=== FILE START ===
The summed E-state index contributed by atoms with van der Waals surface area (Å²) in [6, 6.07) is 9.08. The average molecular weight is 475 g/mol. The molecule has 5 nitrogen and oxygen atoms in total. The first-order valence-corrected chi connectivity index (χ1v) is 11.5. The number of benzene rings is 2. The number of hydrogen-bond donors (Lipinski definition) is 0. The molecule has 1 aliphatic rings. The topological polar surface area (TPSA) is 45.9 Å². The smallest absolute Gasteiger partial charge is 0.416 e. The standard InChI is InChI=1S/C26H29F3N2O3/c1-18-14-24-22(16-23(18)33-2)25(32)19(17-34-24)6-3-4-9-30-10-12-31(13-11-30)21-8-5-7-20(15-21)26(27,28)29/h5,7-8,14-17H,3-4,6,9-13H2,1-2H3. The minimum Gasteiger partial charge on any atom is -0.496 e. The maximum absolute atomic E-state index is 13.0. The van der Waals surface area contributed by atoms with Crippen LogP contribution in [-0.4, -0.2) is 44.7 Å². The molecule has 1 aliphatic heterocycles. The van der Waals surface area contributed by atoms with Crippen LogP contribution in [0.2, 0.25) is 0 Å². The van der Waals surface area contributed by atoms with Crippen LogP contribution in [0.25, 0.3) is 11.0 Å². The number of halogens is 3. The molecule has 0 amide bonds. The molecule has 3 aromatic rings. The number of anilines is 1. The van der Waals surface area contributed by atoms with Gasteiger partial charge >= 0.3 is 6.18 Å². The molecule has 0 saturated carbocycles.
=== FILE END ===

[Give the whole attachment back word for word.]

The summed E-state index contributed by atoms with van der Waals surface area (Å²) in [6, 6.07) is 9.08. The average molecular weight is 475 g/mol. The molecule has 5 nitrogen and oxygen atoms in total. The first-order valence-corrected chi connectivity index (χ1v) is 11.5. The number of benzene rings is 2. The number of hydrogen-bond donors (Lipinski definition) is 0. The molecule has 1 aliphatic rings. The topological polar surface area (TPSA) is 45.9 Å². The smallest absolute Gasteiger partial charge is 0.416 e. The standard InChI is InChI=1S/C26H29F3N2O3/c1-18-14-24-22(16-23(18)33-2)25(32)19(17-34-24)6-3-4-9-30-10-12-31(13-11-30)21-8-5-7-20(15-21)26(27,28)29/h5,7-8,14-17H,3-4,6,9-13H2,1-2H3. The minimum Gasteiger partial charge on any atom is -0.496 e. The maximum absolute atomic E-state index is 13.0. The van der Waals surface area contributed by atoms with Crippen LogP contribution in [-0.4, -0.2) is 44.7 Å². The molecule has 1 aliphatic heterocycles. The van der Waals surface area contributed by atoms with Crippen LogP contribution in [0.2, 0.25) is 0 Å². The van der Waals surface area contributed by atoms with Crippen LogP contribution in [0.25, 0.3) is 11.0 Å². The number of halogens is 3. The molecule has 0 amide bonds. The molecule has 3 aromatic rings. The number of anilines is 1. The van der Waals surface area contributed by atoms with Gasteiger partial charge >= 0.3 is 6.18 Å². The molecule has 0 saturated carbocycles.